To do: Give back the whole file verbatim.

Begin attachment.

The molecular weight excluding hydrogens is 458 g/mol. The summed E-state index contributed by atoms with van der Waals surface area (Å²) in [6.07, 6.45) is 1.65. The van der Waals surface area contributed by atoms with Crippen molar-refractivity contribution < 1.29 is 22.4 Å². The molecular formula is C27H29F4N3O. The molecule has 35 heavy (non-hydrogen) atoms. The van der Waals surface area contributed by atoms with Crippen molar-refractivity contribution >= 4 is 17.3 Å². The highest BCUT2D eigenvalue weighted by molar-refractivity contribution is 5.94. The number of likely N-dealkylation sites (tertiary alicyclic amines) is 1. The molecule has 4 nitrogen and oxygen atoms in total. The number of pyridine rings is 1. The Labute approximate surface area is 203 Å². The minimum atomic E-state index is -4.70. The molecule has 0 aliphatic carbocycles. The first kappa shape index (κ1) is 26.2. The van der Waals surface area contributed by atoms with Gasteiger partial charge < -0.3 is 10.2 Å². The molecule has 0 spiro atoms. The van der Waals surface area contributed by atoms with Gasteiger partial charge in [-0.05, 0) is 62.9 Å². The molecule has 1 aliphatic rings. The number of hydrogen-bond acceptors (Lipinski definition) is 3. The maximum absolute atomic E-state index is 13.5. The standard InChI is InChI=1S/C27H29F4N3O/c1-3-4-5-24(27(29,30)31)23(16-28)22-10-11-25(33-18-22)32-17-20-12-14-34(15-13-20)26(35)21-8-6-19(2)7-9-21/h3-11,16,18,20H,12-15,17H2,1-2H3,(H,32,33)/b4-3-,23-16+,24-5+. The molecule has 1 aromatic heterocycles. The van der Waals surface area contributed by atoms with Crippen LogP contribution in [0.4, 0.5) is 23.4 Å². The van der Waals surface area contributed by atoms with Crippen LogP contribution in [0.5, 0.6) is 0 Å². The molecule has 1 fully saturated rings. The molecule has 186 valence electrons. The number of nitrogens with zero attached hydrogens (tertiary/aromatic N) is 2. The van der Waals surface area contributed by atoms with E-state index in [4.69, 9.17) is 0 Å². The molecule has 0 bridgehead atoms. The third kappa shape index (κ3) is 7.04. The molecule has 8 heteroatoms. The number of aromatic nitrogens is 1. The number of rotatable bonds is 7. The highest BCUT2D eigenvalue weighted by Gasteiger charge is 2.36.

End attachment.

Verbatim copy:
The molecular weight excluding hydrogens is 458 g/mol. The summed E-state index contributed by atoms with van der Waals surface area (Å²) in [6.07, 6.45) is 1.65. The van der Waals surface area contributed by atoms with Crippen molar-refractivity contribution < 1.29 is 22.4 Å². The molecular formula is C27H29F4N3O. The molecule has 35 heavy (non-hydrogen) atoms. The van der Waals surface area contributed by atoms with Crippen molar-refractivity contribution >= 4 is 17.3 Å². The highest BCUT2D eigenvalue weighted by molar-refractivity contribution is 5.94. The number of likely N-dealkylation sites (tertiary alicyclic amines) is 1. The molecule has 4 nitrogen and oxygen atoms in total. The number of pyridine rings is 1. The Labute approximate surface area is 203 Å². The minimum atomic E-state index is -4.70. The molecule has 0 aliphatic carbocycles. The first kappa shape index (κ1) is 26.2. The van der Waals surface area contributed by atoms with Gasteiger partial charge < -0.3 is 10.2 Å². The molecule has 0 spiro atoms. The van der Waals surface area contributed by atoms with Gasteiger partial charge in [-0.05, 0) is 62.9 Å². The molecule has 1 aliphatic rings. The number of hydrogen-bond acceptors (Lipinski definition) is 3. The maximum absolute atomic E-state index is 13.5. The standard InChI is InChI=1S/C27H29F4N3O/c1-3-4-5-24(27(29,30)31)23(16-28)22-10-11-25(33-18-22)32-17-20-12-14-34(15-13-20)26(35)21-8-6-19(2)7-9-21/h3-11,16,18,20H,12-15,17H2,1-2H3,(H,32,33)/b4-3-,23-16+,24-5+. The molecule has 1 aromatic heterocycles. The van der Waals surface area contributed by atoms with Crippen LogP contribution in [0.4, 0.5) is 23.4 Å². The van der Waals surface area contributed by atoms with Crippen LogP contribution in [0.5, 0.6) is 0 Å². The molecule has 1 fully saturated rings. The molecule has 186 valence electrons. The number of nitrogens with zero attached hydrogens (tertiary/aromatic N) is 2. The van der Waals surface area contributed by atoms with E-state index in [4.69, 9.17) is 0 Å². The molecule has 0 bridgehead atoms. The third kappa shape index (κ3) is 7.04. The molecule has 8 heteroatoms. The number of aromatic nitrogens is 1. The number of rotatable bonds is 7. The highest BCUT2D eigenvalue weighted by Gasteiger charge is 2.36.